Traumatic brain injury (TBI), a form of acquired brain injury, occurs when a sudden trauma causes damage to the brain.
TBI can result when the head suddenly and violently hits an object, or when an object pierces the skull and enters brain tissue.
Symptoms of a TBI can be mild, moderate, or severe, depending on the extent of the damage to the brain. A person with a mild TBI may remain conscious or may experience a loss of consciousness for a few seconds or minutes. Other symptoms of mild TBI include:
A person with a moderate or severe TBI may show these same symptoms, but may also have:
Anyone with signs of moderate or severe TBI should receive medical attention as soon as possible.
Imaging tests help in determining the diagnosis and prognosis of a TBI patient. Patients with mild to moderate injuries may receive skull and neck X-rays to check for bone fractures or spinal instability. For moderate to severe cases, the imaging test is a computed tomography (CT) scan.
Disabilities resulting from a TBI depend upon the severity of the injury, the location of the injury, and the age and general health of the individual. Some common disabilities include:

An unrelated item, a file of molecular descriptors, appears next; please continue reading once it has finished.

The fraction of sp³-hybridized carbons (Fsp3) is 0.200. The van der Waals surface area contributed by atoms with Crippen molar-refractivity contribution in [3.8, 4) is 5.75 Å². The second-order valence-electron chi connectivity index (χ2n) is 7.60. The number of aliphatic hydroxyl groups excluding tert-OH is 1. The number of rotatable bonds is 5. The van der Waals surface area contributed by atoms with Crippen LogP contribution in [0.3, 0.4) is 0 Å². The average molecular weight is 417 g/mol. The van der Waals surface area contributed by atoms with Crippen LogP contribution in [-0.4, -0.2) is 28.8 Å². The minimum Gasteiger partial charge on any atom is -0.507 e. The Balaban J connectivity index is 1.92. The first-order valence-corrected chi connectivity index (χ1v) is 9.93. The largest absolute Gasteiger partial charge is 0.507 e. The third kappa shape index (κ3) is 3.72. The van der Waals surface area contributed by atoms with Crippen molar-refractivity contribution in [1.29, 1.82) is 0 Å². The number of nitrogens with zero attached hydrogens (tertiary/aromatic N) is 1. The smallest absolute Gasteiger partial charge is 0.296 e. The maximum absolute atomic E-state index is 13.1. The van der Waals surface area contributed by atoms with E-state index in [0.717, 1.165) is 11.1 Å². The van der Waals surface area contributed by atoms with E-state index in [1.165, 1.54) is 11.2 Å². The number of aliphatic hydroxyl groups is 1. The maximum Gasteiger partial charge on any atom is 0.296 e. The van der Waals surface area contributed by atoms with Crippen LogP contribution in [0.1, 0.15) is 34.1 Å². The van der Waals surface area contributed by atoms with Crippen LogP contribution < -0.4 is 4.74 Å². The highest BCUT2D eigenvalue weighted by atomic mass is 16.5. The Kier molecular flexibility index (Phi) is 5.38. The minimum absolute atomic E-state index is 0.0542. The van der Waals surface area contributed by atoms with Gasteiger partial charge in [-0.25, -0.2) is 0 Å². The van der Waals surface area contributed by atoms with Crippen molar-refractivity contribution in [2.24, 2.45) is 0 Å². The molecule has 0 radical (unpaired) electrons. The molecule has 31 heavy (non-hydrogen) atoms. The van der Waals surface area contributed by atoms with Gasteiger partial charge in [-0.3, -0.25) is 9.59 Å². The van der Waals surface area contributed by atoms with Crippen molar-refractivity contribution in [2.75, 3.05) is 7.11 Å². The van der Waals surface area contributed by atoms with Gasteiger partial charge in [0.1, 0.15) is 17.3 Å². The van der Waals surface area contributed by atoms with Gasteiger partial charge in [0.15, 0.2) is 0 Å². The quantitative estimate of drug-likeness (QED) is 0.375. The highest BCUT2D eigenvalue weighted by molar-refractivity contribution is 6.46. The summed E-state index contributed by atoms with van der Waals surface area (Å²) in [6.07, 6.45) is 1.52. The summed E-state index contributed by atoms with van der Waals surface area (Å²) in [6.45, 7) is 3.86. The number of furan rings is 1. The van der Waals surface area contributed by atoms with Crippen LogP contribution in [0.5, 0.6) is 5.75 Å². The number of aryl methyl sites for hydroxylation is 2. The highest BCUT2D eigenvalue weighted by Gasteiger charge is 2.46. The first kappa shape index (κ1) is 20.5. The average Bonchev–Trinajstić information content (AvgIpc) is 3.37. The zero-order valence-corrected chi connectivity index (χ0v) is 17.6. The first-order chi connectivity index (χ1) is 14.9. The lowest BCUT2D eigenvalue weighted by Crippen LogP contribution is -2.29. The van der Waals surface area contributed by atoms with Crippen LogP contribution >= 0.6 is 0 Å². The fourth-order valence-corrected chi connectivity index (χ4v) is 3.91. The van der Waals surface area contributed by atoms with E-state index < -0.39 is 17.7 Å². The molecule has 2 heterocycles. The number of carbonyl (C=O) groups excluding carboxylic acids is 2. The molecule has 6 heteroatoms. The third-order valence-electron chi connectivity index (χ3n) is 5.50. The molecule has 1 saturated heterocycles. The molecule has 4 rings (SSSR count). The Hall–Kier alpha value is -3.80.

More serious head injuries may result in:
Because little can be done to reverse the initial brain damage caused by trauma, medical personnel try to stabilize an individual with TBI and focus on preventing further injury. Primary concerns include insuring proper oxygen supply to the brain and the rest of the body, maintaining adequate blood flow, and controlling blood pressure.
Moderately to severely injured patients receive rehabilitation that involves individually tailored treatment programs in the areas of physical therapy, occupational therapy, speech/language therapy, physiatry (physical medicine), psychology/psychiatry, and social support. Approximately half of severely head-injured patients will need surgery to remove or repair hematomas (ruptured blood vessels) or contusions (bruised brain tissue).